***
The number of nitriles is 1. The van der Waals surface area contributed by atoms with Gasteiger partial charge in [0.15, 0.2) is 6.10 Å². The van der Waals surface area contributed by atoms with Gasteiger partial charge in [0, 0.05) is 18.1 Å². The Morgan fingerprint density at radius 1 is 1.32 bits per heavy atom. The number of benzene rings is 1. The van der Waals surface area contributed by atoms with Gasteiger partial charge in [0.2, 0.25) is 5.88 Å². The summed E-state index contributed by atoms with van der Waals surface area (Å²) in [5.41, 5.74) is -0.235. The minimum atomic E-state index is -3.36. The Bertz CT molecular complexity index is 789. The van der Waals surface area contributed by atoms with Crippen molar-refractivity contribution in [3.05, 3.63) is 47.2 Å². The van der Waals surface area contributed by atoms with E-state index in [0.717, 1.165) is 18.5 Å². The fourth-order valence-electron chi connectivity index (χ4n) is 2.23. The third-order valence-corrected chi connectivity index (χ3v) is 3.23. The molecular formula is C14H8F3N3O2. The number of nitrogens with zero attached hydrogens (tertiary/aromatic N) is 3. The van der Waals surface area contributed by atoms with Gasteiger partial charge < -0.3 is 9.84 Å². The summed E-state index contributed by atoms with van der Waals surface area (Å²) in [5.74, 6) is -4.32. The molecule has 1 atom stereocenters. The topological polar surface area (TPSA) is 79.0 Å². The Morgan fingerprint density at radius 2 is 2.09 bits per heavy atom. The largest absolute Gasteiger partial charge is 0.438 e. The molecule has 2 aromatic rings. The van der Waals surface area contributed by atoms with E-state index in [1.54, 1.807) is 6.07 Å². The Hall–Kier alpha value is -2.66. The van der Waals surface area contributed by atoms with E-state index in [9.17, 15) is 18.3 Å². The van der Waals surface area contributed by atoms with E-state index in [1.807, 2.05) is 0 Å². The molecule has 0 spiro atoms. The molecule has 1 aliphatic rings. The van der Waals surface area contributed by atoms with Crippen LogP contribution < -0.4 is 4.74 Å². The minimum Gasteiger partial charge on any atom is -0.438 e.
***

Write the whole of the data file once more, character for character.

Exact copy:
The number of nitriles is 1. The van der Waals surface area contributed by atoms with Gasteiger partial charge in [0.15, 0.2) is 6.10 Å². The van der Waals surface area contributed by atoms with Gasteiger partial charge in [0, 0.05) is 18.1 Å². The Morgan fingerprint density at radius 1 is 1.32 bits per heavy atom. The number of benzene rings is 1. The van der Waals surface area contributed by atoms with Gasteiger partial charge in [0.2, 0.25) is 5.88 Å². The summed E-state index contributed by atoms with van der Waals surface area (Å²) in [5.41, 5.74) is -0.235. The minimum atomic E-state index is -3.36. The Bertz CT molecular complexity index is 789. The van der Waals surface area contributed by atoms with Crippen molar-refractivity contribution in [3.05, 3.63) is 47.2 Å². The van der Waals surface area contributed by atoms with E-state index in [0.717, 1.165) is 18.5 Å². The fourth-order valence-electron chi connectivity index (χ4n) is 2.23. The third-order valence-corrected chi connectivity index (χ3v) is 3.23. The molecular formula is C14H8F3N3O2. The number of nitrogens with zero attached hydrogens (tertiary/aromatic N) is 3. The van der Waals surface area contributed by atoms with Gasteiger partial charge < -0.3 is 9.84 Å². The summed E-state index contributed by atoms with van der Waals surface area (Å²) in [5.74, 6) is -4.32. The molecule has 1 atom stereocenters. The topological polar surface area (TPSA) is 79.0 Å². The Morgan fingerprint density at radius 2 is 2.09 bits per heavy atom. The largest absolute Gasteiger partial charge is 0.438 e. The molecule has 2 aromatic rings. The van der Waals surface area contributed by atoms with E-state index in [1.54, 1.807) is 6.07 Å². The Hall–Kier alpha value is -2.66. The van der Waals surface area contributed by atoms with E-state index in [9.17, 15) is 18.3 Å². The van der Waals surface area contributed by atoms with E-state index in [1.807, 2.05) is 0 Å². The molecule has 0 spiro atoms. The molecule has 1 aliphatic rings. The van der Waals surface area contributed by atoms with Crippen LogP contribution < -0.4 is 4.74 Å². The minimum Gasteiger partial charge on any atom is -0.438 e.